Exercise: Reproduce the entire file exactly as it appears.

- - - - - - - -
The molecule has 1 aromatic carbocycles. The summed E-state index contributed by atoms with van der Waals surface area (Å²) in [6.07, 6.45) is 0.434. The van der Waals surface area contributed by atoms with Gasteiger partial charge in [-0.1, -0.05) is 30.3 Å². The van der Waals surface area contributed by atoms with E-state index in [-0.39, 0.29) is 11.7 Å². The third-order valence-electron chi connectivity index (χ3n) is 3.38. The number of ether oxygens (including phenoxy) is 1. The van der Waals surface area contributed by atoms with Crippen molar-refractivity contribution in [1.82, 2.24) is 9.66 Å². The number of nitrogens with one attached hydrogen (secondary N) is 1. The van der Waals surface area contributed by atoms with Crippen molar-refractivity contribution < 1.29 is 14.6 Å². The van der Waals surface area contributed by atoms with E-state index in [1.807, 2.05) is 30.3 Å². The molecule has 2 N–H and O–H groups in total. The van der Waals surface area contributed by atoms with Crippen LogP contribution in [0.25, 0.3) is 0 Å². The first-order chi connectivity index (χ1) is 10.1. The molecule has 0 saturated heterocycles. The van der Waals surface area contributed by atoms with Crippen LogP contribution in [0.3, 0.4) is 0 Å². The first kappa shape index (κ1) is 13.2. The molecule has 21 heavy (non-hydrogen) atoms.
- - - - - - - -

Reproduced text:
The molecule has 1 aromatic carbocycles. The summed E-state index contributed by atoms with van der Waals surface area (Å²) in [6.07, 6.45) is 0.434. The van der Waals surface area contributed by atoms with Gasteiger partial charge in [-0.1, -0.05) is 30.3 Å². The van der Waals surface area contributed by atoms with E-state index in [-0.39, 0.29) is 11.7 Å². The third-order valence-electron chi connectivity index (χ3n) is 3.38. The number of ether oxygens (including phenoxy) is 1. The van der Waals surface area contributed by atoms with Crippen molar-refractivity contribution in [1.82, 2.24) is 9.66 Å². The number of nitrogens with one attached hydrogen (secondary N) is 1. The van der Waals surface area contributed by atoms with Crippen molar-refractivity contribution < 1.29 is 14.6 Å². The van der Waals surface area contributed by atoms with E-state index in [1.807, 2.05) is 30.3 Å². The molecule has 2 N–H and O–H groups in total. The van der Waals surface area contributed by atoms with Crippen LogP contribution in [0.25, 0.3) is 0 Å². The first-order chi connectivity index (χ1) is 10.1. The molecule has 0 saturated heterocycles. The van der Waals surface area contributed by atoms with Crippen LogP contribution in [0.3, 0.4) is 0 Å². The first kappa shape index (κ1) is 13.2. The molecule has 21 heavy (non-hydrogen) atoms.